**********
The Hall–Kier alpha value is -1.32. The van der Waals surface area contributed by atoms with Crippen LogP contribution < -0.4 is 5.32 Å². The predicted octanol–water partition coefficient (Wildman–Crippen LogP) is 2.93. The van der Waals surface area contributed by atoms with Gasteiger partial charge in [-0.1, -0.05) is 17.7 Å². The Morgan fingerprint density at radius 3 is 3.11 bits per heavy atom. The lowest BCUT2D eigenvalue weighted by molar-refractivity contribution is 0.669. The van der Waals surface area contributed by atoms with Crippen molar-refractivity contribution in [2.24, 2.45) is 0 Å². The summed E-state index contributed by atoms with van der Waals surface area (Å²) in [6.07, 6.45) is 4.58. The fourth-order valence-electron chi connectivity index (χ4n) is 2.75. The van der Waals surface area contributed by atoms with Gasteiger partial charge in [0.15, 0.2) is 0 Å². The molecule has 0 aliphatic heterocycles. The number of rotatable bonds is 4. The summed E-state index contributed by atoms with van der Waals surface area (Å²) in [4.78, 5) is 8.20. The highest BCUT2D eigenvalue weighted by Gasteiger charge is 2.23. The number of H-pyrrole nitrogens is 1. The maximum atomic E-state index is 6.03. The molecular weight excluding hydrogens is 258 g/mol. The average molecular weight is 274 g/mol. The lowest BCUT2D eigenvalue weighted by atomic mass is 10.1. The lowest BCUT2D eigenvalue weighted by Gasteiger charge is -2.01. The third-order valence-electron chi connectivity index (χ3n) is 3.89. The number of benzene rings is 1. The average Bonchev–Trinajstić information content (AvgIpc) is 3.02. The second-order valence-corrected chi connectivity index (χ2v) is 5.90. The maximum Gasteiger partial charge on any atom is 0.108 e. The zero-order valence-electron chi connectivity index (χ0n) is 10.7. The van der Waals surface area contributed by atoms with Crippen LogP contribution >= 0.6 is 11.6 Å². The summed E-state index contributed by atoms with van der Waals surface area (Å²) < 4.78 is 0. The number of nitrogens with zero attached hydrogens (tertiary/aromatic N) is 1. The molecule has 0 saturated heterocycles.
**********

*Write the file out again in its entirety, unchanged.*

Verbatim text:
The Hall–Kier alpha value is -1.32. The van der Waals surface area contributed by atoms with Crippen LogP contribution < -0.4 is 5.32 Å². The predicted octanol–water partition coefficient (Wildman–Crippen LogP) is 2.93. The van der Waals surface area contributed by atoms with Gasteiger partial charge in [-0.1, -0.05) is 17.7 Å². The Morgan fingerprint density at radius 3 is 3.11 bits per heavy atom. The lowest BCUT2D eigenvalue weighted by molar-refractivity contribution is 0.669. The van der Waals surface area contributed by atoms with Crippen molar-refractivity contribution in [2.24, 2.45) is 0 Å². The summed E-state index contributed by atoms with van der Waals surface area (Å²) in [6.07, 6.45) is 4.58. The fourth-order valence-electron chi connectivity index (χ4n) is 2.75. The van der Waals surface area contributed by atoms with Gasteiger partial charge in [0.15, 0.2) is 0 Å². The molecule has 0 aliphatic heterocycles. The number of rotatable bonds is 4. The summed E-state index contributed by atoms with van der Waals surface area (Å²) in [4.78, 5) is 8.20. The highest BCUT2D eigenvalue weighted by Gasteiger charge is 2.23. The number of H-pyrrole nitrogens is 1. The maximum atomic E-state index is 6.03. The molecular weight excluding hydrogens is 258 g/mol. The average molecular weight is 274 g/mol. The lowest BCUT2D eigenvalue weighted by atomic mass is 10.1. The lowest BCUT2D eigenvalue weighted by Gasteiger charge is -2.01. The third-order valence-electron chi connectivity index (χ3n) is 3.89. The number of benzene rings is 1. The average Bonchev–Trinajstić information content (AvgIpc) is 3.02. The second-order valence-corrected chi connectivity index (χ2v) is 5.90. The maximum Gasteiger partial charge on any atom is 0.108 e. The zero-order valence-electron chi connectivity index (χ0n) is 10.7. The van der Waals surface area contributed by atoms with Crippen LogP contribution >= 0.6 is 11.6 Å². The summed E-state index contributed by atoms with van der Waals surface area (Å²) < 4.78 is 0. The number of nitrogens with zero attached hydrogens (tertiary/aromatic N) is 1. The molecule has 0 saturated heterocycles.